Exercise 5. Financial Situation and the Presidential Vote
The condition of the nation's economy was a central issue in the 2012 presidential election. In past elections, the feelings that voters had about the economy have been an important influence on their voting behavior, so there was every reason to think that such feelings would be important in 2012. As we discussed in the section on the 2012 election, the U.S. economy was recovering very slowly from the recession of 2008-2009, and Republicans charged that Obama was a weak and ineffective manager of the economy. To examine the relationship between attitudes about the economy and the vote, start by generating a table that shows how an individual's assessment of his or her personal financial situation over the past year (F01) was related to the individual's presidential vote. For the reasons suggested in Exercise 1, you should use the recoded version of A02 that you created for that exercise, so that you examine only the major-party vote (i.e., only the Obama and Romney voters).
Table 5A shows how personal economic situation was related to the vote. Another perspective would be to look at how the vote was influenced by the voter's evaluation of the economic performance of the Obama administration. To examine this relationship, construct a table that shows how an individual's assessment of President Obama's handling of the economy (E02) was related to the individual's presidential vote (use your recoded version of A02 that has only major-party voters).
Tables 5A and 5B raise the question of exactly which feelings about the economy influence presidential voting and how these feelings are related. Do people vote simply on the basis of their personal economic situation (what some analysts call pocketbook voting) or do they rely on their views of how the nation's economy is being managed? How are these two attitudes related to each other? We can explore this question by considering the concept of intervening variables. Intervening variables are those that are influenced by the independent variable and in turn affect the dependent variable. They are the linkage through which one variable affects another. In this case, we might consider assessments of Obama's handling of the economy (E02) as a potential intervening variable between personal economic situation (F01) and the vote.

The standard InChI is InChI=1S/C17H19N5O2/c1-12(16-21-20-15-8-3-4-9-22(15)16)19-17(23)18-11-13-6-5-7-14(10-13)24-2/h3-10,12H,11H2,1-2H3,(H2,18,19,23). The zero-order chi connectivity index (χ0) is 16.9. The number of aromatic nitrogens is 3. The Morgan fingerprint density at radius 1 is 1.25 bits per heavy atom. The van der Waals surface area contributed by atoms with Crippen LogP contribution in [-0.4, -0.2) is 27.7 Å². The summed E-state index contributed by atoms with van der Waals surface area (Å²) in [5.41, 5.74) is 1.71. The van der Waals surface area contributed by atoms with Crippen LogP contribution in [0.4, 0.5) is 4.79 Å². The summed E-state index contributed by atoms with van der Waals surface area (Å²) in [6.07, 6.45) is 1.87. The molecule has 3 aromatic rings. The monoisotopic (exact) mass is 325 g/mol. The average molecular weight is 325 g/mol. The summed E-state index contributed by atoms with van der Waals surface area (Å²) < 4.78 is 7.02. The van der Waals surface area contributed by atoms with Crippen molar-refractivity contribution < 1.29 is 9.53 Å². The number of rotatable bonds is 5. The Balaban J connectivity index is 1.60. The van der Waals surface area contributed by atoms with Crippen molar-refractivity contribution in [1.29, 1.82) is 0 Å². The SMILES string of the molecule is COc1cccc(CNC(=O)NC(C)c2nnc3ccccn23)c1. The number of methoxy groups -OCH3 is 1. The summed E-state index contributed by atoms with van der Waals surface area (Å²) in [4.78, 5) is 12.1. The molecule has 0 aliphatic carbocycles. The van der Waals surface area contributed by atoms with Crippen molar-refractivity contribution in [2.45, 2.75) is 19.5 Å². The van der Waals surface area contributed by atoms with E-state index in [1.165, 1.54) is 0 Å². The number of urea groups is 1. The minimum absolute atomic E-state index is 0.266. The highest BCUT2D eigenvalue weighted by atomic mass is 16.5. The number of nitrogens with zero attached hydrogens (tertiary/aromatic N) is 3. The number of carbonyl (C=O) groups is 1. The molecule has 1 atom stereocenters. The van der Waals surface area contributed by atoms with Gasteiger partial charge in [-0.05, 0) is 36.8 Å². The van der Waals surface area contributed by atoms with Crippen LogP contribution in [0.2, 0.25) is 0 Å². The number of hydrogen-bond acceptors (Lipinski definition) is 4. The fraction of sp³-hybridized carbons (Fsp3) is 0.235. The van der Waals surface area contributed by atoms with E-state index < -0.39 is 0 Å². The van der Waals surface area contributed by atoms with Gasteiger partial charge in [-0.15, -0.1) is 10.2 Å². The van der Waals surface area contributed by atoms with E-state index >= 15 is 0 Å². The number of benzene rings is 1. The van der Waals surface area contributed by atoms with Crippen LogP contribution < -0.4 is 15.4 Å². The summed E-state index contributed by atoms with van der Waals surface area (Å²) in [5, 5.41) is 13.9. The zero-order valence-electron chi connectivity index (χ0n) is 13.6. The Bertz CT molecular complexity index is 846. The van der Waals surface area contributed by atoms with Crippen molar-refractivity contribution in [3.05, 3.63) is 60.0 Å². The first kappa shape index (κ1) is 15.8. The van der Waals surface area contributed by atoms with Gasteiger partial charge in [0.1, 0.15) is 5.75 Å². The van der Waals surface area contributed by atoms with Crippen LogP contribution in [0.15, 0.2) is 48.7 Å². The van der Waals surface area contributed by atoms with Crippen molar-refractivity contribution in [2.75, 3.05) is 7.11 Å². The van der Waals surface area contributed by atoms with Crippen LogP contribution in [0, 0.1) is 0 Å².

To examine a potential intervening variable, you should run the original two-variable relationship with the potential intervening variable added as a control variable. This will produce a separate subtable for each category of the intervening variable. In order simplify the tables and to ensure that you have a sufficient number of respondents in each column of each subtable, you should recode E02 and F01. For information on how to create a three-variable table using SDA, see Exercise 3 or Exercise 4.
In this example, the relationship between personal financial situation and presidential vote virtually disappears after we control for assessment of Obama's handling of the economy. This tells us that whatever effect that personal financial situation has on presidential vote is due to the effect that personal financial situation has on how the voter assesses the president's handling of the economy. If the original two-variable relationship had remained as strong in the three-variable table, then we would conclude that the control variable was not an intervening variable in this relationship and that personal financial situation directly affected the vote. If the original bivariate relationship had remained in the three variable table, but was than it was in the two-variable table, then we would conclude that some of the effect of personal financial situation on the vote was through the assessment of the president's handling of the economy and some of the effect was more direct (or perhaps through another intervening variable).